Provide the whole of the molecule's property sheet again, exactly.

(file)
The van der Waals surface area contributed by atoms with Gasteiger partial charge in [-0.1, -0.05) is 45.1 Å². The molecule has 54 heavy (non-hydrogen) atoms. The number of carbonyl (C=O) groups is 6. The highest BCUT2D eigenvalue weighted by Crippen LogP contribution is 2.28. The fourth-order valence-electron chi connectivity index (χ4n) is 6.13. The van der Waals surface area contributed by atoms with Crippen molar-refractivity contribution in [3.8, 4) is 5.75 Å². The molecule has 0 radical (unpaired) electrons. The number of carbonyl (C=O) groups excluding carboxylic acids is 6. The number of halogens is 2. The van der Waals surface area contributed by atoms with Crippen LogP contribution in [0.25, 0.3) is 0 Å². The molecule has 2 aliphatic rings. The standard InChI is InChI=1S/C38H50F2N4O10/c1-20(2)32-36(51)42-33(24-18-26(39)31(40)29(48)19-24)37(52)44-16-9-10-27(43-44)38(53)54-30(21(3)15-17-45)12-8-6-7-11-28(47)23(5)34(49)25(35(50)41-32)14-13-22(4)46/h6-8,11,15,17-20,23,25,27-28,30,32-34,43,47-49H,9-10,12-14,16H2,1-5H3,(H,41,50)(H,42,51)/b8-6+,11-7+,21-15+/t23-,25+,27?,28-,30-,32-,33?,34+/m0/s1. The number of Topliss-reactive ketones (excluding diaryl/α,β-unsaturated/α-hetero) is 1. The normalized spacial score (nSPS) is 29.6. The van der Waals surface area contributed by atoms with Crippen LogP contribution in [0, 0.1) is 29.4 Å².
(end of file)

The van der Waals surface area contributed by atoms with Gasteiger partial charge in [-0.1, -0.05) is 45.1 Å². The molecule has 54 heavy (non-hydrogen) atoms. The number of carbonyl (C=O) groups is 6. The highest BCUT2D eigenvalue weighted by Crippen LogP contribution is 2.28. The fourth-order valence-electron chi connectivity index (χ4n) is 6.13. The van der Waals surface area contributed by atoms with Crippen molar-refractivity contribution in [3.8, 4) is 5.75 Å². The molecule has 0 radical (unpaired) electrons. The number of carbonyl (C=O) groups excluding carboxylic acids is 6. The number of halogens is 2. The van der Waals surface area contributed by atoms with Crippen LogP contribution in [0.25, 0.3) is 0 Å². The molecule has 2 aliphatic rings. The standard InChI is InChI=1S/C38H50F2N4O10/c1-20(2)32-36(51)42-33(24-18-26(39)31(40)29(48)19-24)37(52)44-16-9-10-27(43-44)38(53)54-30(21(3)15-17-45)12-8-6-7-11-28(47)23(5)34(49)25(35(50)41-32)14-13-22(4)46/h6-8,11,15,17-20,23,25,27-28,30,32-34,43,47-49H,9-10,12-14,16H2,1-5H3,(H,41,50)(H,42,51)/b8-6+,11-7+,21-15+/t23-,25+,27?,28-,30-,32-,33?,34+/m0/s1. The number of Topliss-reactive ketones (excluding diaryl/α,β-unsaturated/α-hetero) is 1. The normalized spacial score (nSPS) is 29.6. The van der Waals surface area contributed by atoms with Crippen LogP contribution in [0, 0.1) is 29.4 Å².